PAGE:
Q&A: Modified Risk Tobacco Products
On this page:
- What are MRTPs?
- Who can submit an MRTP application?
- When should an MRTP application be submitted?
- What happens after an MRTP application is submitted?
- What happens after an order under Section 911(g) of the FD&C Act is issued?
What are MRTPs?
Modified risk tobacco products (MRTPs) are tobacco products that are sold or distributed for use to reduce harm or the risk of tobacco-related disease associated with commercially marketed tobacco products.
Who can submit an MRTP application?
Any person may submit an application seeking an order under section 911(g) of the Federal Food, Drug, and Cosmetic Act (FD&C Act). The requirements of this section apply to any tobacco product subject to regulation under Chapter IX of the FD&C Act that meets the definition of an MRTP.
When should an MRTP application be submitted?
Before a product may be introduced or delivered for introduction into interstate commerce as an MRTP, an order under section 911(g) of the FD&C Act must be in effect for that product. FDA encourages applicants to meet with FDA early in their process of developing an MRTP to discuss MRTP application submission and investigational requirements and recommendations.
What happens after an MRTP application is submitted?
Upon receipt of an application, FDA will first determine if the application can be accepted and filed for substantive review. For example, if the application has a deficiency, we will refuse to accept it. FDA has refuse to accept procedures for premarket tobacco product submissions, including MRTP.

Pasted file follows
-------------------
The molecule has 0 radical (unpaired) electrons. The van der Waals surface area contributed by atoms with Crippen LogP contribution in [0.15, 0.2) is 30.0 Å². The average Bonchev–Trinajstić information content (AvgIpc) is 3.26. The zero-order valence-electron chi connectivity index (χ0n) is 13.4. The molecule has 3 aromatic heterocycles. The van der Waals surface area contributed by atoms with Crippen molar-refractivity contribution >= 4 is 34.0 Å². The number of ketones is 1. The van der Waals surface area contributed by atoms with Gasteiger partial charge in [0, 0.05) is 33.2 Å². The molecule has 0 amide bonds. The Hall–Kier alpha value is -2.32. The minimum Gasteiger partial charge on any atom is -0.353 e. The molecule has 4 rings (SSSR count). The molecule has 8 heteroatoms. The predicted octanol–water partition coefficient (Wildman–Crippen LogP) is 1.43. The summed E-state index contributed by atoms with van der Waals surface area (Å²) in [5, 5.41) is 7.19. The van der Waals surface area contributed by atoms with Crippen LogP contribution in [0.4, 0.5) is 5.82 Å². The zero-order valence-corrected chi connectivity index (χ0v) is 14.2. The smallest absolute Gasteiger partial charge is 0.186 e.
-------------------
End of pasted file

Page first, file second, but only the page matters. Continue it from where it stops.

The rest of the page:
If the application is accepted, the FDA then will conduct a filing review to determine whether the application contains all the items required under Section 911(d) of the FD&C Act. If not, the application is incomplete, and we will refuse to file it.
If the application is complete, we will file the application and begin substantive review.
FDA will issue an order authorizing the marketing of a modified risk tobacco product if the evidence submitted in the application meets certain requirements in section 911, including, if applicable, showing that the product will benefit the health of the population as a whole.
FDA’s goal is to review and act upon each MRTP application within 360 days of receipt, if it contains the information required by section 911 of the FD&C Act.
What happens after an order under Section 911(g) of the FD&C Act is issued?
An applicant granted an order under section 911(g) of the FD&C Act may market the tobacco product as described in the order issued by FDA.
An FDA order permitting marketing of an MRTP is not permanent; it is for a fixed period of time that will be specified in the order. To continue to market a modified risk tobacco product after the set term, a company would need to seek renewal of the order and FDA would need to determine that the findings continue to be satisfied.
In addition, companies will be required to conduct post-market surveillance and studies and submit the results to FDA annually. FDA will review these results and collect further information about the product’s use and health risks.
If, at any time, FDA determines that it can no longer make the determinations required under section 911(g) of the FD&C Act, FDA is required to withdraw the order. Before FDA withdraws an MRTP order, it will provide an opportunity for an informal hearing as required under the law.